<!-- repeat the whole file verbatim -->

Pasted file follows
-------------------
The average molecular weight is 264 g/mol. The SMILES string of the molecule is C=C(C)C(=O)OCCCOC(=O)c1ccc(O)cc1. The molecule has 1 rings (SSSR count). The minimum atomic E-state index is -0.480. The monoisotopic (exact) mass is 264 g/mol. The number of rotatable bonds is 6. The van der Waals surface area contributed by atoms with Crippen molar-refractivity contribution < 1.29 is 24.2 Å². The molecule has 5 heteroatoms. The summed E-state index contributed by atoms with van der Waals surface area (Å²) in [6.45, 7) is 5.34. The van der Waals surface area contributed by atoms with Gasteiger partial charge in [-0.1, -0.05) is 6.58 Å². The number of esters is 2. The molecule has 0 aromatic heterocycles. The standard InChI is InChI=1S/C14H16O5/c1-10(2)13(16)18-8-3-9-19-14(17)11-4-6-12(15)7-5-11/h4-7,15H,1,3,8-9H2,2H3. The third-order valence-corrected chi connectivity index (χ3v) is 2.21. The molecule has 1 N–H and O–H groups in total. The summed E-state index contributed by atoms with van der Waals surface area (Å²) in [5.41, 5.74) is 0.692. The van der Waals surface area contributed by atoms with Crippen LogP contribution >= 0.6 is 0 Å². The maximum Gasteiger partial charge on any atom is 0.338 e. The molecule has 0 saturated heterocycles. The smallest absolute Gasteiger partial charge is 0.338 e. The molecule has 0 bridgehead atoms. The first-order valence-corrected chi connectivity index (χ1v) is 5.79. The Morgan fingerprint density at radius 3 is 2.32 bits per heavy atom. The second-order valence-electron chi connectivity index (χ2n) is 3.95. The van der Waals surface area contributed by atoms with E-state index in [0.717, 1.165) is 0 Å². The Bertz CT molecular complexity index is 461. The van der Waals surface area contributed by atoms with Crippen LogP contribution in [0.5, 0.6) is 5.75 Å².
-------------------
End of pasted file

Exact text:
The average molecular weight is 264 g/mol. The SMILES string of the molecule is C=C(C)C(=O)OCCCOC(=O)c1ccc(O)cc1. The molecule has 1 rings (SSSR count). The minimum atomic E-state index is -0.480. The monoisotopic (exact) mass is 264 g/mol. The number of rotatable bonds is 6. The van der Waals surface area contributed by atoms with Crippen molar-refractivity contribution < 1.29 is 24.2 Å². The molecule has 5 heteroatoms. The summed E-state index contributed by atoms with van der Waals surface area (Å²) in [6.45, 7) is 5.34. The van der Waals surface area contributed by atoms with Gasteiger partial charge in [-0.1, -0.05) is 6.58 Å². The number of esters is 2. The molecule has 0 aromatic heterocycles. The standard InChI is InChI=1S/C14H16O5/c1-10(2)13(16)18-8-3-9-19-14(17)11-4-6-12(15)7-5-11/h4-7,15H,1,3,8-9H2,2H3. The third-order valence-corrected chi connectivity index (χ3v) is 2.21. The molecule has 1 N–H and O–H groups in total. The summed E-state index contributed by atoms with van der Waals surface area (Å²) in [5.41, 5.74) is 0.692. The van der Waals surface area contributed by atoms with Crippen LogP contribution >= 0.6 is 0 Å². The maximum Gasteiger partial charge on any atom is 0.338 e. The molecule has 0 saturated heterocycles. The smallest absolute Gasteiger partial charge is 0.338 e. The molecule has 0 bridgehead atoms. The first-order valence-corrected chi connectivity index (χ1v) is 5.79. The Morgan fingerprint density at radius 3 is 2.32 bits per heavy atom. The second-order valence-electron chi connectivity index (χ2n) is 3.95. The van der Waals surface area contributed by atoms with E-state index in [0.717, 1.165) is 0 Å². The Bertz CT molecular complexity index is 461. The van der Waals surface area contributed by atoms with Crippen LogP contribution in [0.5, 0.6) is 5.75 Å².